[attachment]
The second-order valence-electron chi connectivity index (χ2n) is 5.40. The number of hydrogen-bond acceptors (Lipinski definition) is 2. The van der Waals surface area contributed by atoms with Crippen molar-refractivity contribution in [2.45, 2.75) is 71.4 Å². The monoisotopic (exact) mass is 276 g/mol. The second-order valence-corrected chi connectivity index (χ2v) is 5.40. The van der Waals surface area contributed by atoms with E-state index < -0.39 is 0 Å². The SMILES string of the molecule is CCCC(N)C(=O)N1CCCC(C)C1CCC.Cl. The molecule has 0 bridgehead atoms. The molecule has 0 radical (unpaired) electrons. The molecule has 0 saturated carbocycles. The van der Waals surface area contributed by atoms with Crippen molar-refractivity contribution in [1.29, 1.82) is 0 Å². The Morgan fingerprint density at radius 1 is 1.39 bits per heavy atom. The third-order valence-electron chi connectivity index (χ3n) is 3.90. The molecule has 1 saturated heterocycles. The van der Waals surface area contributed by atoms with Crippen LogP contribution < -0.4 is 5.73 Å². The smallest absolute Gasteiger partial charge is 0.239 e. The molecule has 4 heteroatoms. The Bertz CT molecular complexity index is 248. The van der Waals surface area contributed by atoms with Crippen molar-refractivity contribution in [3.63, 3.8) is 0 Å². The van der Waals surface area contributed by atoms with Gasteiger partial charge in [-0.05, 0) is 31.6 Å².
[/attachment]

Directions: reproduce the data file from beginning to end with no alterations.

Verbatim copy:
The second-order valence-electron chi connectivity index (χ2n) is 5.40. The number of hydrogen-bond acceptors (Lipinski definition) is 2. The van der Waals surface area contributed by atoms with Crippen molar-refractivity contribution in [2.45, 2.75) is 71.4 Å². The monoisotopic (exact) mass is 276 g/mol. The second-order valence-corrected chi connectivity index (χ2v) is 5.40. The van der Waals surface area contributed by atoms with E-state index < -0.39 is 0 Å². The SMILES string of the molecule is CCCC(N)C(=O)N1CCCC(C)C1CCC.Cl. The molecule has 0 bridgehead atoms. The molecule has 0 radical (unpaired) electrons. The molecule has 0 saturated carbocycles. The van der Waals surface area contributed by atoms with Crippen molar-refractivity contribution in [1.29, 1.82) is 0 Å². The Morgan fingerprint density at radius 1 is 1.39 bits per heavy atom. The third-order valence-electron chi connectivity index (χ3n) is 3.90. The molecule has 1 saturated heterocycles. The van der Waals surface area contributed by atoms with Crippen LogP contribution < -0.4 is 5.73 Å². The smallest absolute Gasteiger partial charge is 0.239 e. The molecule has 4 heteroatoms. The Bertz CT molecular complexity index is 248. The van der Waals surface area contributed by atoms with Crippen molar-refractivity contribution in [3.63, 3.8) is 0 Å². The van der Waals surface area contributed by atoms with Gasteiger partial charge in [-0.05, 0) is 31.6 Å².